Mistaking theft: Dishonesty ‘turns over a new leaf’

AuthorBo Wang
Published date01 February 2022
Date01 February 2022
Subject MatterArticles
Mistaking theft: Dishonesty
‘turns over a new leaf’
Bo Wang
University of Surrey, UK
The common law doctrine of mistake of fact or civil law works as denial of offending, but
dishonesty works as one of the definitional elements of crimes such as theft and fraud. It is
argued in this article that the rulings in R v Barton [2020] 3 WLR 1333 and Ivey v Genting Casinos
(UK) (trading as Crockfords Club) [2018] AC 391 do not change the doctrine of mistake of fact or
civil law but do change the law in respect of mistakes about what is honest. A defendant whose
conduct is taken as dishonest according to community standards may well avoid criminal
liability if he was genuinely mistaken about a fact or civil law right. It is submitted that since the
doctrine of mistake of fact or civil law is already provided for, the law is not expanded greatly
by the rulings in Ivey and Barton which merely bring back the objective test of dishonesty that
had long been established before the Ghosh test. The decision in Barton is substantively wel-
come, even though the change in the law arose from a civil law case where dishonesty was not
an issue before the court.
Dishonesty, theft, mistake of fact or civil law, claim of right, community standards, consent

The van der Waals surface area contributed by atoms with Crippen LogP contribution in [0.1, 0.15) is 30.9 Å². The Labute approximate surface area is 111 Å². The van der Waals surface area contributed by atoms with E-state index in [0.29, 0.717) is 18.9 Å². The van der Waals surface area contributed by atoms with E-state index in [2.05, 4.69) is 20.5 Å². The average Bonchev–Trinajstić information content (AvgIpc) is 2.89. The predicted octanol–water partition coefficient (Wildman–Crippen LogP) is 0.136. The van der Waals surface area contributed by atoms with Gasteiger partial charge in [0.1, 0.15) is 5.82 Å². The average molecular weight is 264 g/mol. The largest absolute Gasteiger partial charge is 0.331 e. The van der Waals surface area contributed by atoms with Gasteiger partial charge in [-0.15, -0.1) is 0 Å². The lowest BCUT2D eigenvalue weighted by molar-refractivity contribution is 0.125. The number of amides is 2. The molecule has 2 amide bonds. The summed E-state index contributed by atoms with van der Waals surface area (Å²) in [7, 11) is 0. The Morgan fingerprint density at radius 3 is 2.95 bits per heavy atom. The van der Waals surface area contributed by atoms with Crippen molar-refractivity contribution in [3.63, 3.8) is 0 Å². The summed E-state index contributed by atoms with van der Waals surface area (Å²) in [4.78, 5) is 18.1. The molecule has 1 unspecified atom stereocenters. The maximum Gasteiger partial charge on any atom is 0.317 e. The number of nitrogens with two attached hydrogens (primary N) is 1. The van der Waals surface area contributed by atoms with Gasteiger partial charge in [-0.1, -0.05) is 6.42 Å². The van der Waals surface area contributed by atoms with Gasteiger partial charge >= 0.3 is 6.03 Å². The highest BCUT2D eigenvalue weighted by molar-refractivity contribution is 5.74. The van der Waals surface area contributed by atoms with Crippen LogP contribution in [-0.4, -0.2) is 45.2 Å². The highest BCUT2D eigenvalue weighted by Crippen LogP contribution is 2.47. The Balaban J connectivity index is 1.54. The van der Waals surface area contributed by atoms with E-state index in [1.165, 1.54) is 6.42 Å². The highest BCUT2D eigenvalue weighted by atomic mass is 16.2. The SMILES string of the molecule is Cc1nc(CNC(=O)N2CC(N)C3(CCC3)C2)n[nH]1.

Williams argued persuasively that an unreasonable mistaken belief in a claim of right provided a defence
to larceny, which covers not only mistake of civil law right but also mistake of fact.
Both kinds of
mistake show that the taking was without the requisite intent.
On a belief in a moral claim of right,
Williams wrote: ‘But in exceptional circumstances belief in moral right may show that the act is not done
As we will see below, in Williams’s latter writings he made it clear that it was not for the
thief to put forward his own standard of moral right or of normative honesty. The standards of honesty
Corresponding author:
Bo Wang, University of Surrey, Guildford GU2 7XH, UK.
E-mail: b.wang@surrey.ac.uk
1. G Williams, Criminal Law, The General Part (2nd edn Stevens & Sons, London 1961) 305–331.
2. Ibid., 322.
3. Ibid.
The Journal of Criminal Law
ªThe Author(s) 2021
Article reuse guidelines:
DOI: 10.1177/00220183211028702
2022, Vol. 86(1) 3–17

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